The widely known ”Fire Triangle” shows the three necessary components required to support combustion: Fuel, Oxygen and Ignition source. All three elements must be present in order to support combustion. What the triangle does not show is that both fuel and oxygen have to be mixed in the relevant proportion in order to burn.
Picture 1 – Fire Triangle
A combustible mixture can only be produced within a limited band of gas/air concentration. This band is unique for each gas and vapor and is characterised by an upper level, characterised as the Upper Explosive Level (UEL) and a lower level, known as Lower Explosive Level (LEL). These values are also sometimes referred to as the lower and upper flammability limits (LFL and UFL respectively).
At concentration levels below the LEL, there is not enough fuel (gas) to initiate an explosion and the gas/air mixture is ”poor”. At concentration levels above UEL, there is not enough oxygen and the gas/air mixture is ”rich”.
The flammable range falls between the limits of the LEL and UEL for every specific gas or mixture of gases. An increase in pressure, temperature or oxygen content will usually broaden the flammability range.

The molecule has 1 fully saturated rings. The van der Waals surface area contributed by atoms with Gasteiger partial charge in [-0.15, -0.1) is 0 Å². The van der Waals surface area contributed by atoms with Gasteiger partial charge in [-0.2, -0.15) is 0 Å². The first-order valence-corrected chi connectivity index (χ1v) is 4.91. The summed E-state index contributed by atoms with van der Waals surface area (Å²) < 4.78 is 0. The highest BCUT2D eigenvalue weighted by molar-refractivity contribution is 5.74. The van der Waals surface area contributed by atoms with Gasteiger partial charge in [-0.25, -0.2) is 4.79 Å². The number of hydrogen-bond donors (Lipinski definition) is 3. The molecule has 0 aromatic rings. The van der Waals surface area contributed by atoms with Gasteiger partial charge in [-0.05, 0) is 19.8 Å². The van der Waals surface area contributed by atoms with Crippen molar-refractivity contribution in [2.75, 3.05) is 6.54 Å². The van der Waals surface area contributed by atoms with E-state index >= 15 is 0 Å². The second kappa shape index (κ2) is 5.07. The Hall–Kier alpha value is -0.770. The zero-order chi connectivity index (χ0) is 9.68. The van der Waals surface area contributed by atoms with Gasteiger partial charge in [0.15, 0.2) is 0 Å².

Typical flammability levels of some gases
|Fuel||Lower Explosive Limit (LEL) (% volume in air)||Lower Explosive Limit (LEL) (% volume in air)|
|Gasoline (100 Octane)||1.4||7.8|
It is self-evident that for safety reasons, use of any gas detection systems will have to be set so as to detect levels from zero percent of gas concentration up to the LEL. By the time this concentration is reached, shut-down procedures or facility evacuation should have been put in place. However, this will typically take place at a concentration usually less than 50% of the LEL so that adequate safety margin and time is provided.
Special attention needs to be taken at enclosed or not properly ventilated spaces/enclosures. At such places, a concentration higher than the UEL is possible to occur.Therefore, extreme vigilence and attention is required at times of inspection of such spaces, since merely the opening of a door or a hatch will force air to the inspected enclosure which could dilute the gases to a hazardous, combustible mixture.